ROBERT M. NEWELL, PH.D.
FORENSIC AND CLINICAL PSYCHOLOGY
Specializing in Behavioral Healthcare for Children &
Adolescents, Families, Couples, and Adults.
WHAT EVERY PARENT NEEDS TO KNOW ABOUT
Youth violence has reached an unprecedented level in American society, and is a major issue facing today’s teenagers. Research shows that one out of 12 high school children is either threatened with, or injured by, a weapon every year. Young people between the ages of 12 and 24 are at the highest risk for becoming a victim of violence.
Violence is the act of intentionally causing harm to another person. Violence is a multifaceted behavior, and involves a number of different factors. Although there is no single explanation for why a person commits an act of violence such as hitting, kicking, stabbing, or shooting another person, there are a number of different reasons.
Reasons People Commit Violence
People often commit physical violence for one of more of the following reasons:
· To Express Feelings: Some people use violence to release feelings of anger or frustration. Instead of expressing their feelings in a healthy way, they act out their emotions.
· To Control Others: Physical violence is often used to influence other people’s behavior, or to achieve a specific objective.
· To Retaliate: Violence is used to retaliate against other people who are perceived to have committed some type of wrong.
Because there is no single cause of violence, there is no simple solution. The best that you can do is to learn to recognize the warning signs of violence, and to get help when you see them displayed by others.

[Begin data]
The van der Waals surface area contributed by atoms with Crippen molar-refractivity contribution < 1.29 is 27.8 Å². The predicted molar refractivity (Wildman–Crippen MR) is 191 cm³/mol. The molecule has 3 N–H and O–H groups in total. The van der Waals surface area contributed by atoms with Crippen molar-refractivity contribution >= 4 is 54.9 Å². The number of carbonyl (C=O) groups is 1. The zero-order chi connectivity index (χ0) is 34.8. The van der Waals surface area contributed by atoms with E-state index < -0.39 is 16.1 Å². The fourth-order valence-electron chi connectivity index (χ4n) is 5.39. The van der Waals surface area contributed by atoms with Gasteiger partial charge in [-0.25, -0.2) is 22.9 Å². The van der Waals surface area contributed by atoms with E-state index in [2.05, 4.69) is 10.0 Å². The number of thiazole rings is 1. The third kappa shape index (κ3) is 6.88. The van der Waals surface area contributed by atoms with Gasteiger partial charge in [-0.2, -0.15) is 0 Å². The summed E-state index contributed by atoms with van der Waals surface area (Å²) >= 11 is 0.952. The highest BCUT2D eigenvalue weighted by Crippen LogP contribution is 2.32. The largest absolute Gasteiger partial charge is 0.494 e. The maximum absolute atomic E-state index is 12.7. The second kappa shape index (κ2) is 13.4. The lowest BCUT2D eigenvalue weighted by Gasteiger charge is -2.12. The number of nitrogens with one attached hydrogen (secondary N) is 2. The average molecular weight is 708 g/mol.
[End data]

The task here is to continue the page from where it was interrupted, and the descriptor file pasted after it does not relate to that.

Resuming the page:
The Risk Factors and Warning Signs of Potential Violence
Here are some warning signs or factors that place a person at risk for becoming violent:
· A history of violent or aggressive behavior
· A history of serious drug and/or alcohol use
· A history of early childhood neglect or abuse
· Gang membership or a strong desire to be a member of a gang
· A fascination with weapons—especially with guns
· Make threats to commit violence
· Has trouble controlling feelings of anger
· Withdraws from friends and usual activities
· Feels rejected and disrespected by others
· Feels worthless or has low self-esteem
· Has been a victim of bullying
· Poor school performance
· A history of discipline problems or frequent problems with authority figures
· Shows a disregard for the rights of others
· Access to weapons
The greater the number of risk factors that are present, the greater the likelihood that a person will engage in an act of violence.
Here are the immediate warning signs that a person soon may become violent:
· Frequently loses his temper and displays outbursts of anger
· Frequently gets into physical fights
· Commits significant acts of destruction of property
· Displays an increase in the use of drugs and/or alcohol
· Displays an increase in risk-taking behavior
· Makes detailed plans to commit an act of violence
· Makes threats to harms others, or announces having a plan to hurt others
· Displays acts of physical violence toward animals
· Possesses a weapon
What You Can Do if Someone You Know Shows the Warning Signs of Violence
When you recognize the warning signs of violence in another person, there is something you can do besides just hope that someone else will deal with the situation. Here’s what you can do:
· Keep yourself safe. Do not spend time alone with anyone who displays the warning signs of violence.
· If you can do it in a safe way, get the person away from the situation that’s making them angry.
· Tell someone you trust about your concerns and ask for them to help you. This could be a family member, school counselor, teacher, school psychologist, coach, clergy, or a friend.
· If you are worried about being a victim of violence, get someone in authority to protect you. Do not resort to violence or use a weapon to protect yourself.
· Seek the help of an experienced professional. Do not attempt to deal with the problem on your own.
DR. ROBERT M. NEWELL
Copyright © 2004-2007 Robert M. Newell, Ph.D. All rights reserved.